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The Formation of States

During its struggle for freedom, the Indian National Congress had stated that each major Linguistic group would have its own province.

As Gandhiji’s dream of one nation did not materialize due to the partition of India, Congress leaders were sceptical about a further division of states on the basis of language. The partition of India resulted in the death of millions of people who were killed in the riots between the Hindus and the Muslims. They feared that this may happen if the country was divided on linguistic lines.

Prime Minister Nehru and Deputy Prime Minister Vallabhbhai Patel were against the creation of linguistic states.

Views of the Leaders

Prime Minister Nehru

Disruptionist tendencies had come to the fore"; to check them, the nation had to be strong and united.

Deputy Prime Minister Vallabhbhai Patel


The first and last need of India at the present moment is that it should be made a nation …Everything which helps the growth of nationalism has to go forward and everything which throws obstacles in its way has to be rejected.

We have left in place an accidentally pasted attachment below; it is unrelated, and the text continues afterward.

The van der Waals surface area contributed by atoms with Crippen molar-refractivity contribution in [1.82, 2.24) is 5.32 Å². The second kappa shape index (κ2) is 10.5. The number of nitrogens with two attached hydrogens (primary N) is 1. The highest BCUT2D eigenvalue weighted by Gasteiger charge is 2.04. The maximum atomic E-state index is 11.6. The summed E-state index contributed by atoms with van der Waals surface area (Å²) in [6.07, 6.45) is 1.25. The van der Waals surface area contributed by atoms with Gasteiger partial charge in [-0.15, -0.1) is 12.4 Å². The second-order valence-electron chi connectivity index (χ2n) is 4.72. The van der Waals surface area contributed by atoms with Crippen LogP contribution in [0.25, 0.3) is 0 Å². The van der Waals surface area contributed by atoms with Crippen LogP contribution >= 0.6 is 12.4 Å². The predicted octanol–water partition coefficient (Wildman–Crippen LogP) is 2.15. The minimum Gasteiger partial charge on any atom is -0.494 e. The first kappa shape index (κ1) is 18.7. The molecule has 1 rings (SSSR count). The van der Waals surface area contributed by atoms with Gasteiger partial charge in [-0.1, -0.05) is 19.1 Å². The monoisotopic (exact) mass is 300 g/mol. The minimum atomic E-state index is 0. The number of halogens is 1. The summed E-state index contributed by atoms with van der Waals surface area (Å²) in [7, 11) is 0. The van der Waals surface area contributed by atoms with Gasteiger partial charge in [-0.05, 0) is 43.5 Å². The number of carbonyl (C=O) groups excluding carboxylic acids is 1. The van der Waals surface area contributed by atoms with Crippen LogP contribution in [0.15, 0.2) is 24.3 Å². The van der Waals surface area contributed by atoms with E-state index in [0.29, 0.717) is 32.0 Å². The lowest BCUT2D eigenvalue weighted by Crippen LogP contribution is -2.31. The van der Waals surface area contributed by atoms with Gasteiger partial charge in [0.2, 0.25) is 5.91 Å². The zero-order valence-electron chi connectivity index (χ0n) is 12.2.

• This view of the leaders brought disappointment to the Kannada, Malayalam and Marathi speakers, as they had all looked forward to having their own state.

  • The strongest protests came from the Telugu-speaking districts of the Madras Presidency.

Madras Presidency

  • There was great protest in demand for a separate state for the Telugu speaking people.

Potti Sriramulu

  • In October, 1952, a veteran Gandhian named Potti Sriramulu went on a hunger fast demanding the formation of Andhra state to protect the interests of Telugu speakers.

  • Hartals and bandhs were observed in many towns.

  • On 15 December 1952, fifty-eight days into his fast, Potti Sriramulu died.

  • The death of Potti Sriramulu threw Andhra into utter chaos. The protests were widespread and intense that the Central Government was forced to give in to the demand.

  • On 1 October 1953, the new state of Andhra Pradesh was formed.


Andhra Pradesh State

  • After the creation of Andhra, other linguistic communities also demanded their own separate states.

  • A States Reorganisation Commission was set up, which submitted its report in 1956.

  • The Commission recommending the redrawing of district and provincial boundaries to form compact provinces of Assamese, Bengali, Oriya, Tamil, Malayalam, Kannada and Telugu-speakers respectively.

  • The large Hindi-speaking region of north India was broken up into several states.

  • In 1960, the bilingual state of Bombay was divided into separate states for Marathi and Gujarati speakers.

  • In 1966, the state of Punjab was also divided into Punjab and Haryana.


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